But with her entrance he dismissed the thought, and tried to meet her as if nothing stood in the way of their full communion. Her hair, still wet from the bath, broke from its dryad-like knot in dusky rings and spirals threaded with gold, and from her loose flexible draperies, and her whole person as she moved, there came a scent of youth and morning freshness. Her beauty touched him, and made it easier for him to humble himself.

“I was stupid and disagreeable last night. I can never say what I want when I have to count the minutes, and I’ve come back now for a quiet talk,” he began.

A shade of distrust passed over Bessy’s face. “About business?” she asked, pausing a few feet away from him.

“Don’t let us give it that name!” He went up to her and drew her two hands into his. “You used to call it our work — won’t you go back to that way of looking at it?”

Her hands resisted his pressure. “I didn’t know, then, that it was going to be the only thing you cared for —— ”

But for her own sake he would not let her go on. “Some day I shall make you see how much my caring for it means my caring for you. But meanwhile,” he urged, “won’t you overcome your aversion to the subject, and bear with it as my work, if you no longer care to think of it as yours?”

Bessy, freeing herself, sat down on the edge of the straight-backed chair near the desk, as though to mark the parenthetical nature of the interview.

“I know you think me stupid — but wives are not usually expected to go into all the details of their husband’s business. I have told you to do whatever you wish at Westmore, and I can’t see why that is not enough.”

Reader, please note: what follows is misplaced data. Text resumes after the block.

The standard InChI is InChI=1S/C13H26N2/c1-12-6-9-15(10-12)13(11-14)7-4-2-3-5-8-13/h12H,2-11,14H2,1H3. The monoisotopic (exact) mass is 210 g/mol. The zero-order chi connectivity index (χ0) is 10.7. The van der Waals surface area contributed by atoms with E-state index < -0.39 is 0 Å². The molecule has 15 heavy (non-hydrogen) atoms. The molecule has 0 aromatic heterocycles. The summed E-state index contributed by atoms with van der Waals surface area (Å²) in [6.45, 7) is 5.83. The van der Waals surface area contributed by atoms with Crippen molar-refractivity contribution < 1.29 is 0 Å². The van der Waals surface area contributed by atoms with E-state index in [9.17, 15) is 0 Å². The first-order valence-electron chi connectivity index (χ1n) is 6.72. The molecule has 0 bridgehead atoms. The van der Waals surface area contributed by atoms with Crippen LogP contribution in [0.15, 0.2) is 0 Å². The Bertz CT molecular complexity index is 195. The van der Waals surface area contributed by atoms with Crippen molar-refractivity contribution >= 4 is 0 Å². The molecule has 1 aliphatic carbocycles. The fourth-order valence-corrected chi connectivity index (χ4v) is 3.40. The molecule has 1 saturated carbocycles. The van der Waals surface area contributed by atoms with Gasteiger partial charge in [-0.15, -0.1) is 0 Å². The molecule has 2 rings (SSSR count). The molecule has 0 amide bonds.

Amherst looked at her in surprise. Something in her quick mechanical utterance suggested that not only the thought but the actual words she spoke had been inspired, and he fancied he heard in them an echo of Blanche Carbury’s tones. Though Bessy’s intimacy with Mrs. Carbury was of such recent date, fragments of unheeded smoking-room gossip now recurred to confirm the vague antipathy which Amherst had felt for her the previous evening.

“I know that, among your friends, wives are not expected to interest themselves in their husbands’ work, and if the mills were mine I should try to conform to the custom, though I should always think it a pity that the questions that fill a man’s thoughts should be ruled out of his talk with his wife; but as it is, I am only your representative at Westmore, and I don’t see how we can help having the subject come up between us.”

Bessy remained silent, not as if acquiescing in his plea, but as though her own small stock of arguments had temporarily failed her; and he went on, enlarging on his theme with a careful avoidance of technical terms, and with the constant effort to keep the human and personal side of the question before her.

She listened without comment, her eyes fixed on a little jewelled letter-opener which she had picked up from the writing-table, and which she continued to turn in her fingers while he spoke.

The full development of Amherst’s plans at Westmore, besides resulting, as he had foreseen, in Truscomb’s resignation, and in Halford Gaines’s outspoken resistance to the new policy, had necessitated a larger immediate outlay of capital than the first estimates demanded, and Amherst, in putting his case to Bessy, was prepared to have her meet it on the old ground of the disapproval of all her advisers. But when he had ended she merely said, without looking up from the toy in her hand: “I always expected that you would need a great deal more money than you thought.”